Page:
That’s a line straight out of Humble Pie’s cover of “Road Runner” (1972). It’s a bluesy rock song that appealed to me when I was first heard it when I was fifteen. It still does, and I frequently stream it in my head when I’m on a long walk, especially when going up into the higher levels of the southern part of town. The walk up will strain your legs and lungs. There are houses up there (along with bears and cougars), but not many people are seen outside of infrequent motorists or dog-walkers. The air is clear and sharp, and the view across the valley is gorgeous in all seasons. It’ll clear your head.

Friday’s Theme Music

I awoke. Snatches of dream sequences cascaded through me. I was amused that I couldn’t remember more of the dreams. Enough came together that I knew I was remembering parts of different dreams and it was all out of sequence. Exasperated, I gave my mind a talking to, telling it, “Can’t you join the dreams together in proper order.” It was irksome to remember a few seconds, stop, and recall a different segment of another dream.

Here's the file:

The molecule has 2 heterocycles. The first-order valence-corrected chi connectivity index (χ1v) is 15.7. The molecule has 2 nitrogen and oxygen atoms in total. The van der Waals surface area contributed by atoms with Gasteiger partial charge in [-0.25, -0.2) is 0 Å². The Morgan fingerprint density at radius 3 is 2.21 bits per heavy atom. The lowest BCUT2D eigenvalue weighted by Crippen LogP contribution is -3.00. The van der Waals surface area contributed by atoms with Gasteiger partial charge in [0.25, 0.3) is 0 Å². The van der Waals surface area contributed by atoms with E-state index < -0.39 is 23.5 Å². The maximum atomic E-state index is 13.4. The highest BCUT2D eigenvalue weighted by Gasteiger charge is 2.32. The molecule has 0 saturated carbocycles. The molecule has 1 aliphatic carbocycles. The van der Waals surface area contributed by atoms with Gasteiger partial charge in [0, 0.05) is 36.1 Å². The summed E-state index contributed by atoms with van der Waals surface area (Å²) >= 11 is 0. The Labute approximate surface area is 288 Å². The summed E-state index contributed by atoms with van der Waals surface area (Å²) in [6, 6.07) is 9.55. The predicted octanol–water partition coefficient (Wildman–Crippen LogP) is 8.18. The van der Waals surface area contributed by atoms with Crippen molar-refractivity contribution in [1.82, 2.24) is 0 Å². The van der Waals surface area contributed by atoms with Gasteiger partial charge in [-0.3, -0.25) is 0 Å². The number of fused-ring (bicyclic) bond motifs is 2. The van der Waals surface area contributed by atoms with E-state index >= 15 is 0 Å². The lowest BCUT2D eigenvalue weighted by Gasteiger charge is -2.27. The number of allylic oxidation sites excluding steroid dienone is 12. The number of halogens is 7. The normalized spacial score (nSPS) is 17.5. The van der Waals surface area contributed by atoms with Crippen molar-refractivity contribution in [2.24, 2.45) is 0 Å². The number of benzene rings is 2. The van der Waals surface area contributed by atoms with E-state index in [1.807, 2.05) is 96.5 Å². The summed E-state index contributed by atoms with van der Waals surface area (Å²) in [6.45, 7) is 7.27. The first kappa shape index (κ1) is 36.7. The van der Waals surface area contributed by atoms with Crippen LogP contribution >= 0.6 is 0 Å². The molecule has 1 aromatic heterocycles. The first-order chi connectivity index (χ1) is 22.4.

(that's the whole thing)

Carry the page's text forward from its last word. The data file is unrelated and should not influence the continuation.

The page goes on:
I guessed I pissed my mind off. It retaliated. “You want to join together? Who are you?”

Knowing what was coming, I tried apologizing, but it was too late. “Join Together” by the Who (1972) was already streaming. Not a bad song to stream, if you must. I like the song’s sentiments.

You don’t have to play,
You can follow or lead the way,
I want you to join together with the band,
We don’t know where we’re going,
But the season’s right for knowing,
I want you to join together with the band.

It’s the singer not the song,
That makes the music move along,
I want you to join together with the band,
This is the biggest band you’ll find,
It’s as deep as it is wide,
Come on and join together with the band,
Hey hey hey hey hey hey, well everybody come on.

h/t to